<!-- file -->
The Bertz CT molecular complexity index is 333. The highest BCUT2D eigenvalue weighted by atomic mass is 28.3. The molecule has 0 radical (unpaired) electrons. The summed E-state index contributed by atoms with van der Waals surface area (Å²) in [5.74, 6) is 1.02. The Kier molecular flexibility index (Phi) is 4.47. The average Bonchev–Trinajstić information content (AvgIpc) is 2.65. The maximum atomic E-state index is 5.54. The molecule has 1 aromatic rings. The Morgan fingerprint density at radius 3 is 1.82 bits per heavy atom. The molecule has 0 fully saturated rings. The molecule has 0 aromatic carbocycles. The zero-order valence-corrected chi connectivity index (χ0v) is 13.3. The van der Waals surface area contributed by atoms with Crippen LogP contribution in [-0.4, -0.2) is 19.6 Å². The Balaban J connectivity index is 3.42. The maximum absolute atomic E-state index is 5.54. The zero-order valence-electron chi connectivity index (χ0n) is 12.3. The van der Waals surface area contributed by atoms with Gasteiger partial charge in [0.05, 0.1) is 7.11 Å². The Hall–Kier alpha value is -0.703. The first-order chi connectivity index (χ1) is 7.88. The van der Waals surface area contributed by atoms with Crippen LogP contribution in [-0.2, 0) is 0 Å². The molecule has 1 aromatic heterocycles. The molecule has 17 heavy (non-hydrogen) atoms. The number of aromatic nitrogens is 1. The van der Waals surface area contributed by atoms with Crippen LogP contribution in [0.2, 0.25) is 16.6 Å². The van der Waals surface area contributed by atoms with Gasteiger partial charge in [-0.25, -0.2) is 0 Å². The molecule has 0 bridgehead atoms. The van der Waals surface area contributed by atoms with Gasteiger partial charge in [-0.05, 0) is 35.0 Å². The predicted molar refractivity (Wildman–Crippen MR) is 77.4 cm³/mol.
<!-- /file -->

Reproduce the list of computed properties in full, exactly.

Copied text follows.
The Bertz CT molecular complexity index is 333. The highest BCUT2D eigenvalue weighted by atomic mass is 28.3. The molecule has 0 radical (unpaired) electrons. The summed E-state index contributed by atoms with van der Waals surface area (Å²) in [5.74, 6) is 1.02. The Kier molecular flexibility index (Phi) is 4.47. The average Bonchev–Trinajstić information content (AvgIpc) is 2.65. The maximum atomic E-state index is 5.54. The molecule has 1 aromatic rings. The Morgan fingerprint density at radius 3 is 1.82 bits per heavy atom. The molecule has 0 fully saturated rings. The molecule has 0 aromatic carbocycles. The zero-order valence-corrected chi connectivity index (χ0v) is 13.3. The van der Waals surface area contributed by atoms with Crippen LogP contribution in [-0.4, -0.2) is 19.6 Å². The Balaban J connectivity index is 3.42. The maximum absolute atomic E-state index is 5.54. The zero-order valence-electron chi connectivity index (χ0n) is 12.3. The van der Waals surface area contributed by atoms with Gasteiger partial charge in [0.05, 0.1) is 7.11 Å². The Hall–Kier alpha value is -0.703. The first-order chi connectivity index (χ1) is 7.88. The van der Waals surface area contributed by atoms with Crippen LogP contribution in [-0.2, 0) is 0 Å². The molecule has 1 aromatic heterocycles. The molecule has 17 heavy (non-hydrogen) atoms. The number of aromatic nitrogens is 1. The van der Waals surface area contributed by atoms with Crippen LogP contribution in [0.2, 0.25) is 16.6 Å². The van der Waals surface area contributed by atoms with Gasteiger partial charge in [-0.25, -0.2) is 0 Å². The molecule has 0 bridgehead atoms. The van der Waals surface area contributed by atoms with Gasteiger partial charge in [-0.05, 0) is 35.0 Å². The predicted molar refractivity (Wildman–Crippen MR) is 77.4 cm³/mol.